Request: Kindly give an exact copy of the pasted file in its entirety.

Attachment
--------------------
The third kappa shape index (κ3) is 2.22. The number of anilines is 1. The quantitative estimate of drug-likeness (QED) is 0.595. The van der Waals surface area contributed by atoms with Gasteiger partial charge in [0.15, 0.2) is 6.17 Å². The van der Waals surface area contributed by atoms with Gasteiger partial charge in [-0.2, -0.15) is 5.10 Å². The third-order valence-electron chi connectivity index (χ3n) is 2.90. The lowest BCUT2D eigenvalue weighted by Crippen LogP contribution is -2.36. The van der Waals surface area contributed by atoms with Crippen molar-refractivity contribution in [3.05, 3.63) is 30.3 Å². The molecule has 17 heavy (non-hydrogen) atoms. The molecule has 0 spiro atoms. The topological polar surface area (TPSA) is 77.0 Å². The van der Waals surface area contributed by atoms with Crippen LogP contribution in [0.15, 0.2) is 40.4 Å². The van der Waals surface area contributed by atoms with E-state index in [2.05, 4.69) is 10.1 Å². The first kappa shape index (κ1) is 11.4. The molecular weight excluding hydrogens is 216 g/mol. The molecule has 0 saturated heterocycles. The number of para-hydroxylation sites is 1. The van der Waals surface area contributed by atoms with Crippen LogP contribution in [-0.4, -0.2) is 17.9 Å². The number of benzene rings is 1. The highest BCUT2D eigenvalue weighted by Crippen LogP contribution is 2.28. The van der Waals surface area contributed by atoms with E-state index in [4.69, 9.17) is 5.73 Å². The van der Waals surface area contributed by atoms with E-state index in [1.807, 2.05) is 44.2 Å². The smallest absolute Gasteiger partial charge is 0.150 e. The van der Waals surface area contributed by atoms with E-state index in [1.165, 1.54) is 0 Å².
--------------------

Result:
The third kappa shape index (κ3) is 2.22. The number of anilines is 1. The quantitative estimate of drug-likeness (QED) is 0.595. The van der Waals surface area contributed by atoms with Gasteiger partial charge in [0.15, 0.2) is 6.17 Å². The van der Waals surface area contributed by atoms with Gasteiger partial charge in [-0.2, -0.15) is 5.10 Å². The third-order valence-electron chi connectivity index (χ3n) is 2.90. The lowest BCUT2D eigenvalue weighted by Crippen LogP contribution is -2.36. The van der Waals surface area contributed by atoms with Crippen molar-refractivity contribution in [3.05, 3.63) is 30.3 Å². The molecule has 17 heavy (non-hydrogen) atoms. The molecule has 0 spiro atoms. The topological polar surface area (TPSA) is 77.0 Å². The van der Waals surface area contributed by atoms with Crippen LogP contribution in [0.15, 0.2) is 40.4 Å². The van der Waals surface area contributed by atoms with E-state index in [2.05, 4.69) is 10.1 Å². The first kappa shape index (κ1) is 11.4. The molecular weight excluding hydrogens is 216 g/mol. The molecule has 0 saturated heterocycles. The number of para-hydroxylation sites is 1. The van der Waals surface area contributed by atoms with Crippen LogP contribution in [-0.4, -0.2) is 17.9 Å². The number of benzene rings is 1. The highest BCUT2D eigenvalue weighted by Crippen LogP contribution is 2.28. The van der Waals surface area contributed by atoms with E-state index in [4.69, 9.17) is 5.73 Å². The van der Waals surface area contributed by atoms with E-state index in [1.807, 2.05) is 44.2 Å². The smallest absolute Gasteiger partial charge is 0.150 e. The van der Waals surface area contributed by atoms with E-state index in [1.165, 1.54) is 0 Å².